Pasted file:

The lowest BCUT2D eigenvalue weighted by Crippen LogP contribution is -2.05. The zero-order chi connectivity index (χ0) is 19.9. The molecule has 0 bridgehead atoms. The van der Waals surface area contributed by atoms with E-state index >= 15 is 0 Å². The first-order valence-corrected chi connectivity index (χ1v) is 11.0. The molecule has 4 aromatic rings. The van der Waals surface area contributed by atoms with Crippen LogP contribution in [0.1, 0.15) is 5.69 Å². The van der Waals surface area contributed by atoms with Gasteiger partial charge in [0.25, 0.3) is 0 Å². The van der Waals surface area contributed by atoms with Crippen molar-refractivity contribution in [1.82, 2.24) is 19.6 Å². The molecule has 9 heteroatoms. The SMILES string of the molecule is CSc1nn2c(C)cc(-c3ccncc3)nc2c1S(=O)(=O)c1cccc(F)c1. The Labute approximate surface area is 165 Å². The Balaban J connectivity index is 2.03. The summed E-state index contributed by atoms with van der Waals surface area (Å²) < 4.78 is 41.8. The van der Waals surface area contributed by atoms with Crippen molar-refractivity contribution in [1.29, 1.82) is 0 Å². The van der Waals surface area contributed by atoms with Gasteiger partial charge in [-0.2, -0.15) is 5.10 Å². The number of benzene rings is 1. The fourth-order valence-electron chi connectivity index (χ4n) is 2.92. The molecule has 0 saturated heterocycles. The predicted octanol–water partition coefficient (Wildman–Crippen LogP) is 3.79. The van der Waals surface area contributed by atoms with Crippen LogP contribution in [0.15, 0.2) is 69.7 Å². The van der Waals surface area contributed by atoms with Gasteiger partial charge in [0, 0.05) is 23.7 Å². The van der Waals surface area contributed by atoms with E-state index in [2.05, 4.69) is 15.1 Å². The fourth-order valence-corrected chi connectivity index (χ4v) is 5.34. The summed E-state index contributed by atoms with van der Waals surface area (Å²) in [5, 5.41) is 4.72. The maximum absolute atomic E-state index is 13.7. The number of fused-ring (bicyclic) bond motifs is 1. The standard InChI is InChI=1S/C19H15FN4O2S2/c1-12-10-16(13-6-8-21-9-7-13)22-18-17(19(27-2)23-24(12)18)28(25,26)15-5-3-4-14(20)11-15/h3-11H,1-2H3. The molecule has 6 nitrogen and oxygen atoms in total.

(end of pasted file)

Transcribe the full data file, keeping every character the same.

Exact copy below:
The lowest BCUT2D eigenvalue weighted by Crippen LogP contribution is -2.05. The zero-order chi connectivity index (χ0) is 19.9. The molecule has 0 bridgehead atoms. The van der Waals surface area contributed by atoms with E-state index >= 15 is 0 Å². The first-order valence-corrected chi connectivity index (χ1v) is 11.0. The molecule has 4 aromatic rings. The van der Waals surface area contributed by atoms with Crippen LogP contribution in [0.1, 0.15) is 5.69 Å². The van der Waals surface area contributed by atoms with Gasteiger partial charge in [0.25, 0.3) is 0 Å². The van der Waals surface area contributed by atoms with Crippen molar-refractivity contribution in [1.82, 2.24) is 19.6 Å². The molecule has 9 heteroatoms. The SMILES string of the molecule is CSc1nn2c(C)cc(-c3ccncc3)nc2c1S(=O)(=O)c1cccc(F)c1. The Labute approximate surface area is 165 Å². The Balaban J connectivity index is 2.03. The summed E-state index contributed by atoms with van der Waals surface area (Å²) < 4.78 is 41.8. The van der Waals surface area contributed by atoms with Crippen molar-refractivity contribution in [1.29, 1.82) is 0 Å². The van der Waals surface area contributed by atoms with Gasteiger partial charge in [-0.2, -0.15) is 5.10 Å². The number of benzene rings is 1. The fourth-order valence-electron chi connectivity index (χ4n) is 2.92. The molecule has 0 saturated heterocycles. The predicted octanol–water partition coefficient (Wildman–Crippen LogP) is 3.79. The van der Waals surface area contributed by atoms with Crippen LogP contribution in [0.15, 0.2) is 69.7 Å². The van der Waals surface area contributed by atoms with Gasteiger partial charge in [0, 0.05) is 23.7 Å². The van der Waals surface area contributed by atoms with E-state index in [2.05, 4.69) is 15.1 Å². The fourth-order valence-corrected chi connectivity index (χ4v) is 5.34. The summed E-state index contributed by atoms with van der Waals surface area (Å²) in [5, 5.41) is 4.72. The maximum absolute atomic E-state index is 13.7. The number of fused-ring (bicyclic) bond motifs is 1. The standard InChI is InChI=1S/C19H15FN4O2S2/c1-12-10-16(13-6-8-21-9-7-13)22-18-17(19(27-2)23-24(12)18)28(25,26)15-5-3-4-14(20)11-15/h3-11H,1-2H3. The molecule has 6 nitrogen and oxygen atoms in total.